It is important to keep the current news in perspective. My weekly snapshot includes the most important summary indicators:
- The St. Louis Financial Stress Index.
- The key measures from our "Felix" ETF model.
- An updated analysis of recession probability.
The SLFSI reports with a one-week lag. This means that the
reported values do not include
last week's market action. The SLFSI
has moved a lot lower, and is now out of the
trigger range of my pre-determined
risk alarm. This is an excellent tool for
managing risk objectively, and it has
suggested the need for more caution. Before
implementing this indicator our team did
extensive research, discovering a "warning
range" that deserves respect. We identified a reading of 1.1 or higher as a place to consider reducing positions.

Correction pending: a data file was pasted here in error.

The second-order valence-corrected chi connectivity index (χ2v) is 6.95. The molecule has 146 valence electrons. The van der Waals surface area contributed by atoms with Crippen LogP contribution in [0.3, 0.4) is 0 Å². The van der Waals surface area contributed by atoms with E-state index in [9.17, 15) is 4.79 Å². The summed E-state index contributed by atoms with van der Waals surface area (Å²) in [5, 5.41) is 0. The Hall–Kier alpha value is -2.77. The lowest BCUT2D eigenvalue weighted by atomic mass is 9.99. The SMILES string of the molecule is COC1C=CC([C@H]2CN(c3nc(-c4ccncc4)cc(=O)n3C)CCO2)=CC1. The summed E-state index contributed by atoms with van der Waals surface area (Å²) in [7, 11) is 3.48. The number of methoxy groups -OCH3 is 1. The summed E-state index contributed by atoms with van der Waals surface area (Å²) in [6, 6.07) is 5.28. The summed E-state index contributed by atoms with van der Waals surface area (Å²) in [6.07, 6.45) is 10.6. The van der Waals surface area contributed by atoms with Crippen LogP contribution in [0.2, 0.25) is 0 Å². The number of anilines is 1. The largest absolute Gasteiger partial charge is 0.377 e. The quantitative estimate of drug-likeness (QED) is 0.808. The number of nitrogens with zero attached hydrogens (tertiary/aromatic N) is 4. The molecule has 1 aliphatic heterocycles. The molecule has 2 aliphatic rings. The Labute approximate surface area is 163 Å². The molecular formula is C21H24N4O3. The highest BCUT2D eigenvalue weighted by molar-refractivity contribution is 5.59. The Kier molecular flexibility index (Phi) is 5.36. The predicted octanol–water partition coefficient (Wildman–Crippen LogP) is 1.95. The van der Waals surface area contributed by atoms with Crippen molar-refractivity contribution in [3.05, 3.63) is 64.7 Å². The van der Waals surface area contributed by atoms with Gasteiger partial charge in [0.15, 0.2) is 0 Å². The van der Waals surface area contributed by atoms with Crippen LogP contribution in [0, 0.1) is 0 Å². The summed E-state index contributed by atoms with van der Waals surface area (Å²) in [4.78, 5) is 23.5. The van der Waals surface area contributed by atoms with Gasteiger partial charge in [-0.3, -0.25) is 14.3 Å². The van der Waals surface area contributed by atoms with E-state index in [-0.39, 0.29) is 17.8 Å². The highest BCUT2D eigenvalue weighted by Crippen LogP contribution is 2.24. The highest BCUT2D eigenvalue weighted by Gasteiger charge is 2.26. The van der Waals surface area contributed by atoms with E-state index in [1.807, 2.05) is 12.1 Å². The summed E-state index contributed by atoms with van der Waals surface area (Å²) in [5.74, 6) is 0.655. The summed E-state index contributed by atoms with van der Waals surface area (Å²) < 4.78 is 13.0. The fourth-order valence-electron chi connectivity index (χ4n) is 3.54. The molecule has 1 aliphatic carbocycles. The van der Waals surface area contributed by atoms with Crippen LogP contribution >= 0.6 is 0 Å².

The SLFSI is not a market-timing tool,
since it does not attempt to predict how people will interpret
events. It uses data, mostly from credit markets, to reach an
objective risk assessment. The biggest profits come from
going all-in when risk is high on this indicator, but so do
the biggest losses.
The C-Score is a weekly interpretation of the best recession indicator I found, Bob Dieli's "aggregate spread."
Bob and I recently did some videos explaining the recession
history. I am working on a post that will show how to use this method. Bob and I are meeting again this week to facilitate this.
As I have written for many months, there is no imminent recession
concern. I recently showed the significance of by explaining the relationship to the business cycle.
The ECRI recession call is now over a year old. Many have forgotten
that at the time of the original prediction, the ECRI claimed that the